Mortgage securities traders and analysts want lenders to consider doing away with, or at least modifying, a key index that's used to set rates on adjustable mortgages.

At issue is the 11th District cost-of-funds index, or Cofi, which lenders themselves have criticized for not satisfactorily reflecting current conditions.

Any change in the index would affect about $153 billion of loans outstanding-about one quarter packaged into mortgage securities and the rest held or sold as whole loans.

Some on Wall Street suggest Cofi be replaced with some other, more widely accepted, index. But because of the record keeping and administrative issues associated with such a move, more timely and accurate release of index data is also proposed. The improvements would make Cofi securities easier to trade and, therefore, more appealing to investors, Wall Street representatives said.

The Wall Street executives were speaking at a forum last week in New York sponsored by the PSA Bond Market Trade Association.

This is not the first time Cofi has come under fire. Indeed, discontent has been percolating for several years.

Lenders and investment bankers have criticized the index as sluggish because it takes a while for the Federal Home Loan Bank Board to gather data from lenders and have it synthesized and published.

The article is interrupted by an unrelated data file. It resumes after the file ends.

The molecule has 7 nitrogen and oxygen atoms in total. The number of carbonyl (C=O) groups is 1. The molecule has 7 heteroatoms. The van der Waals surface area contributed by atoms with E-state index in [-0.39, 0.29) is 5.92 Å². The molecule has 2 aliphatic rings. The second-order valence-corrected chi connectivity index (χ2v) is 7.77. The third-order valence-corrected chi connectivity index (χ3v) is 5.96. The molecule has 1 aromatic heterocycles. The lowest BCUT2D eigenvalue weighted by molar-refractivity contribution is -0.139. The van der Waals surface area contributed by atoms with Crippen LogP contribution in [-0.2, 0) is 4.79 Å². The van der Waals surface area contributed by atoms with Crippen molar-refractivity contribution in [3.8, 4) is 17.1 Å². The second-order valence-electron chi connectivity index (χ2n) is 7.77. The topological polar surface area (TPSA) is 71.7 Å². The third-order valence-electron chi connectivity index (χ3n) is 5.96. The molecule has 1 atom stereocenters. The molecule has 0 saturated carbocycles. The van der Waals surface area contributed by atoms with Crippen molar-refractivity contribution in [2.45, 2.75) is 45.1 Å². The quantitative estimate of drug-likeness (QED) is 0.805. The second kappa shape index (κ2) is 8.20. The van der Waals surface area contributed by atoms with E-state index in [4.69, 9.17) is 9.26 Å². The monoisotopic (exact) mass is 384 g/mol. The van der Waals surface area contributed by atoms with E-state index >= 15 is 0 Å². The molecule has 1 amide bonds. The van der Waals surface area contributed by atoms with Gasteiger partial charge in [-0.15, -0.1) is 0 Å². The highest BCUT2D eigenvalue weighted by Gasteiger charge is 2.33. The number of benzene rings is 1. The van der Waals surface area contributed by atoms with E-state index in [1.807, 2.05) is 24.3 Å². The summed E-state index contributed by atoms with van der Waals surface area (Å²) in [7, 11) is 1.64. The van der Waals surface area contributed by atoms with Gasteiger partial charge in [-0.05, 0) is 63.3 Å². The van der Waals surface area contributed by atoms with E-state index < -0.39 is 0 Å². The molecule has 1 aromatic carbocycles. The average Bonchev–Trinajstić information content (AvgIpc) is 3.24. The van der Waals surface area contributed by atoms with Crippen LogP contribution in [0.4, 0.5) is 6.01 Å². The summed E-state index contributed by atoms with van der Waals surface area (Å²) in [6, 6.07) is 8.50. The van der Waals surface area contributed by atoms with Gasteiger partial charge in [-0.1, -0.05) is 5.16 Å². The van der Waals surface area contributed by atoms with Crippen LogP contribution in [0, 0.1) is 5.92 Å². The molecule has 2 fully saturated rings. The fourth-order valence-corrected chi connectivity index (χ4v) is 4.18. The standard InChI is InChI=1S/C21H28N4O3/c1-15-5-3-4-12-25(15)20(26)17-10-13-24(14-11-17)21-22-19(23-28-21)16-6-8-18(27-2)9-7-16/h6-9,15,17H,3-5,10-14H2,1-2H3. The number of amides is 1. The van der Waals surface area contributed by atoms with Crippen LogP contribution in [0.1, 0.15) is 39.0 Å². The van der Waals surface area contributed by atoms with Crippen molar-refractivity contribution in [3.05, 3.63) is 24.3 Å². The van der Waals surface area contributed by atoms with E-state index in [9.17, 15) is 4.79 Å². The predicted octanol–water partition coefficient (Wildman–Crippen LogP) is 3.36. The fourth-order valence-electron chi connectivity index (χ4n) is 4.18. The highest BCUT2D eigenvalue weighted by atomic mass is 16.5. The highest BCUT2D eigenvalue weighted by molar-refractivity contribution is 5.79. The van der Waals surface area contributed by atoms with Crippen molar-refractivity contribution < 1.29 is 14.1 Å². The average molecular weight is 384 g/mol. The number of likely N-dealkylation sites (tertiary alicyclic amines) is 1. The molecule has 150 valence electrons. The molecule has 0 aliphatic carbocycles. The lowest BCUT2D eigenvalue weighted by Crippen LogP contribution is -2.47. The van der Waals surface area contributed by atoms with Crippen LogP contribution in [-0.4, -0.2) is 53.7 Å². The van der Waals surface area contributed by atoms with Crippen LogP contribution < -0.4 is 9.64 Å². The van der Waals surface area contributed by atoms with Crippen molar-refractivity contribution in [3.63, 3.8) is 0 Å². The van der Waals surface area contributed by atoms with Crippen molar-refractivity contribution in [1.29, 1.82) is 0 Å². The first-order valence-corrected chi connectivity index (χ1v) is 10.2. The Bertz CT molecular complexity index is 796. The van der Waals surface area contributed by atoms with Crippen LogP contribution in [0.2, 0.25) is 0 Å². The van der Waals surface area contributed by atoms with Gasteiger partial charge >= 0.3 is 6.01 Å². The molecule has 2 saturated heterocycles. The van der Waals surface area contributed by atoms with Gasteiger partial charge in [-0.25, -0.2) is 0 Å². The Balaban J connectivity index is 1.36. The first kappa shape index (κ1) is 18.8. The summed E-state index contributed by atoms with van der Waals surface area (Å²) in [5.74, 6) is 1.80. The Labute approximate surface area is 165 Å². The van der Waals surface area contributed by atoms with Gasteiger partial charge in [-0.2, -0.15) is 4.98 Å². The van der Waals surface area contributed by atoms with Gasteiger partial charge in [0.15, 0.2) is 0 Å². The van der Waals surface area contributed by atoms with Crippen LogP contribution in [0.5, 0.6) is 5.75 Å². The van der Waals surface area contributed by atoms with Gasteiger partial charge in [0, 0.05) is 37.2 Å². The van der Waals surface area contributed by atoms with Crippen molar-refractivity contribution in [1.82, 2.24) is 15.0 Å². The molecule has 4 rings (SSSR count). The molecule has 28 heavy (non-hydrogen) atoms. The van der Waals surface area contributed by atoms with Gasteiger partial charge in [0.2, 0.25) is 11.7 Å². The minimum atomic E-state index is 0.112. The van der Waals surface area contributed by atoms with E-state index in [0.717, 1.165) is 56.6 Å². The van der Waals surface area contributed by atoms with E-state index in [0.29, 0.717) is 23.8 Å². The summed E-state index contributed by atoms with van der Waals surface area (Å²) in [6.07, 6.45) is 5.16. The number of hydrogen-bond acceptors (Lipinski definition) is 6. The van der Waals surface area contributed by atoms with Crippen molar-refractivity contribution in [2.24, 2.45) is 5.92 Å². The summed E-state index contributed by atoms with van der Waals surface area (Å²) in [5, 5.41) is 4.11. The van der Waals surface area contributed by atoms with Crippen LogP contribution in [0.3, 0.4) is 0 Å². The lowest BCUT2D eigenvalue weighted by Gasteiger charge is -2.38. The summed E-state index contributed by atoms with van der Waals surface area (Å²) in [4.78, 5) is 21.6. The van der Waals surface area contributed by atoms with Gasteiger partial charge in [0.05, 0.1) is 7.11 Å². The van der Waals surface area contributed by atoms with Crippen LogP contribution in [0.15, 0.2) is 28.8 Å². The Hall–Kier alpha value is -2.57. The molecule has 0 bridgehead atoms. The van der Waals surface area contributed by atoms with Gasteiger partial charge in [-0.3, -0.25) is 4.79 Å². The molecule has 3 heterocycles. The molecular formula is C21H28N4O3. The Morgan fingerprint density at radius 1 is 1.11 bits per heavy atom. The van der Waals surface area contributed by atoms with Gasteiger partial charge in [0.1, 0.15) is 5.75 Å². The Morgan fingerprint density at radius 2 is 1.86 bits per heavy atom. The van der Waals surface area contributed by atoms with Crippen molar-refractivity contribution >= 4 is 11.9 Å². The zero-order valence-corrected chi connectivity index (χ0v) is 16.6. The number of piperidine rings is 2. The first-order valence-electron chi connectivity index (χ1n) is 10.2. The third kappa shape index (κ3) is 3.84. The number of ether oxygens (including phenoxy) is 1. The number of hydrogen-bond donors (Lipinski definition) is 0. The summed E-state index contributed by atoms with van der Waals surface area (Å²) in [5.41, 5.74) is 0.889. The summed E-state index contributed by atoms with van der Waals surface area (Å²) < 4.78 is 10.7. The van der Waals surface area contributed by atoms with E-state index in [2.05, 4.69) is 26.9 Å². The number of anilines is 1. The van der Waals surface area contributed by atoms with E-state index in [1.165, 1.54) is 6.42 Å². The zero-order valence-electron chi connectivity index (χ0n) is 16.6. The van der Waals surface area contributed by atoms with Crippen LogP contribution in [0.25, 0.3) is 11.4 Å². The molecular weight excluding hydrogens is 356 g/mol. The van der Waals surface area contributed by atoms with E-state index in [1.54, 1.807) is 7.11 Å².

Because of the lag, the index has always been erratic-and can even be inaccurate. That makes it hard to determine lenders' actual cost of funds and appropriately price securities backed by loans using the index, Wall Street executives said.

The criticism comes amid a spate of mergers among the western thrifts that contribute data to the index and as more thrifts adopt commercial bank charters. Both trends have complicated the task of compiling the index.

Some of the PSA's members asked the association to approach lenders directly about the index.

The request, which is still being evaluated, followed contact with the Federal Home Loan Bank Board, which said it still has contractual obligations to prepare and publish the index.

The PSA would probably find a concerned audience among lenders, said Brian Smith, director of policy and economic research at America's Community Bankers, a trade group whose members include a number of western thrifts.

Banking executives said Wall Street would be better off approaching the lenders, instead of appealing to Congress, which already has its plate full with financial reform efforts.

Cofi "is far less popular" with lenders than it was when first introduced in 1981, Mr. Smith said.

"It is a relatively small share of their current production."

Indeed, lenders have been shifting in recent years to other indexes because Cofi loans cannot be easily sold in the secondary market.

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